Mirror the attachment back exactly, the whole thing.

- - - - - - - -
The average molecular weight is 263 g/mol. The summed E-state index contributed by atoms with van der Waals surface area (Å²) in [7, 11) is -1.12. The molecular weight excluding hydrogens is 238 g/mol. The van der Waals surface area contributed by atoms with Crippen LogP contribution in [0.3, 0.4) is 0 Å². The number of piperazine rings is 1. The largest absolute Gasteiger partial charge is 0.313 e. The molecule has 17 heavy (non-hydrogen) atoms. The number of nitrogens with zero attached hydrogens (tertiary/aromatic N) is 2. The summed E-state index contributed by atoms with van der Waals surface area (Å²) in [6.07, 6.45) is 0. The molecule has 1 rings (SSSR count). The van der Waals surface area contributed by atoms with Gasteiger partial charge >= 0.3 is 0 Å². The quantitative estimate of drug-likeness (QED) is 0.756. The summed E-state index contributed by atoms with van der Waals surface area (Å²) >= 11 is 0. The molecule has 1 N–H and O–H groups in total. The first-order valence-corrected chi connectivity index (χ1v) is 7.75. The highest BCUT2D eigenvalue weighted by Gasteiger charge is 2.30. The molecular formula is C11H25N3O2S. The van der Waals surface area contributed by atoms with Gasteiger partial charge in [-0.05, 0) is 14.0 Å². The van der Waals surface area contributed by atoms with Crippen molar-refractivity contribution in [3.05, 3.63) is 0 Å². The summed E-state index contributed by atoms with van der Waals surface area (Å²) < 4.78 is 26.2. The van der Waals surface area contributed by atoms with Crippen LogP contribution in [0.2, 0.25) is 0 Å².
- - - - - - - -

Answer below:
The average molecular weight is 263 g/mol. The summed E-state index contributed by atoms with van der Waals surface area (Å²) in [7, 11) is -1.12. The molecular weight excluding hydrogens is 238 g/mol. The van der Waals surface area contributed by atoms with Crippen LogP contribution in [0.3, 0.4) is 0 Å². The number of piperazine rings is 1. The largest absolute Gasteiger partial charge is 0.313 e. The molecule has 17 heavy (non-hydrogen) atoms. The number of nitrogens with zero attached hydrogens (tertiary/aromatic N) is 2. The summed E-state index contributed by atoms with van der Waals surface area (Å²) in [6.07, 6.45) is 0. The molecule has 1 rings (SSSR count). The van der Waals surface area contributed by atoms with Gasteiger partial charge >= 0.3 is 0 Å². The quantitative estimate of drug-likeness (QED) is 0.756. The summed E-state index contributed by atoms with van der Waals surface area (Å²) >= 11 is 0. The molecule has 1 N–H and O–H groups in total. The first-order valence-corrected chi connectivity index (χ1v) is 7.75. The highest BCUT2D eigenvalue weighted by Gasteiger charge is 2.30. The molecular formula is C11H25N3O2S. The van der Waals surface area contributed by atoms with Gasteiger partial charge in [-0.05, 0) is 14.0 Å². The van der Waals surface area contributed by atoms with Crippen molar-refractivity contribution in [3.05, 3.63) is 0 Å². The summed E-state index contributed by atoms with van der Waals surface area (Å²) < 4.78 is 26.2. The van der Waals surface area contributed by atoms with Crippen LogP contribution in [0.2, 0.25) is 0 Å².